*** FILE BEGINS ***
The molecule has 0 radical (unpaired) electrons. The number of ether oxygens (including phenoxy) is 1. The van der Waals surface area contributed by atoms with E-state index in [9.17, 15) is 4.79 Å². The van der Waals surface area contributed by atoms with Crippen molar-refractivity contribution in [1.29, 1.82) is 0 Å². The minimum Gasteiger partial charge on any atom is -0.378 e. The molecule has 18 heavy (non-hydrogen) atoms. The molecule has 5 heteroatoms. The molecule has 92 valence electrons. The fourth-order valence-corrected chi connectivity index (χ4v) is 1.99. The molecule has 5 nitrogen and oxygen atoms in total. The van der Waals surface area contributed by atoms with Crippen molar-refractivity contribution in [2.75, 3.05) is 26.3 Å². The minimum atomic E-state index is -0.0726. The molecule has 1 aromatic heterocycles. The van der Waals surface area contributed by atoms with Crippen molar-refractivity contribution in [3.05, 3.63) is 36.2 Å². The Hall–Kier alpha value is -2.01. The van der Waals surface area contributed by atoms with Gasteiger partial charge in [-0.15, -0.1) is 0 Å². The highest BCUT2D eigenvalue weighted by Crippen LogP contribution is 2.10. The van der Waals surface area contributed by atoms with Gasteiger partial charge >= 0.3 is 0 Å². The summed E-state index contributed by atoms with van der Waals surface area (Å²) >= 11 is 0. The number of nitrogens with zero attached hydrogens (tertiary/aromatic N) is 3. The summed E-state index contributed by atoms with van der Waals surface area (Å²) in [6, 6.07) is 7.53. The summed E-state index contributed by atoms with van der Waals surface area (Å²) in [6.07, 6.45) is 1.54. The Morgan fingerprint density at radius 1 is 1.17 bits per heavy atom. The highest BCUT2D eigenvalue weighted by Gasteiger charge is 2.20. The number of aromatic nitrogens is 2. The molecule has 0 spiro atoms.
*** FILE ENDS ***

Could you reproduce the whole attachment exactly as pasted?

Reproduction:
The molecule has 0 radical (unpaired) electrons. The number of ether oxygens (including phenoxy) is 1. The van der Waals surface area contributed by atoms with E-state index in [9.17, 15) is 4.79 Å². The van der Waals surface area contributed by atoms with Crippen molar-refractivity contribution in [1.29, 1.82) is 0 Å². The minimum Gasteiger partial charge on any atom is -0.378 e. The molecule has 18 heavy (non-hydrogen) atoms. The molecule has 5 heteroatoms. The molecule has 92 valence electrons. The fourth-order valence-corrected chi connectivity index (χ4v) is 1.99. The molecule has 5 nitrogen and oxygen atoms in total. The van der Waals surface area contributed by atoms with Crippen molar-refractivity contribution in [2.75, 3.05) is 26.3 Å². The minimum atomic E-state index is -0.0726. The molecule has 1 aromatic heterocycles. The van der Waals surface area contributed by atoms with Crippen molar-refractivity contribution in [3.05, 3.63) is 36.2 Å². The Hall–Kier alpha value is -2.01. The van der Waals surface area contributed by atoms with Gasteiger partial charge in [-0.15, -0.1) is 0 Å². The highest BCUT2D eigenvalue weighted by Crippen LogP contribution is 2.10. The van der Waals surface area contributed by atoms with Gasteiger partial charge >= 0.3 is 0 Å². The summed E-state index contributed by atoms with van der Waals surface area (Å²) >= 11 is 0. The number of nitrogens with zero attached hydrogens (tertiary/aromatic N) is 3. The summed E-state index contributed by atoms with van der Waals surface area (Å²) in [6, 6.07) is 7.53. The summed E-state index contributed by atoms with van der Waals surface area (Å²) in [6.07, 6.45) is 1.54. The Morgan fingerprint density at radius 1 is 1.17 bits per heavy atom. The highest BCUT2D eigenvalue weighted by Gasteiger charge is 2.20. The number of aromatic nitrogens is 2. The molecule has 0 spiro atoms.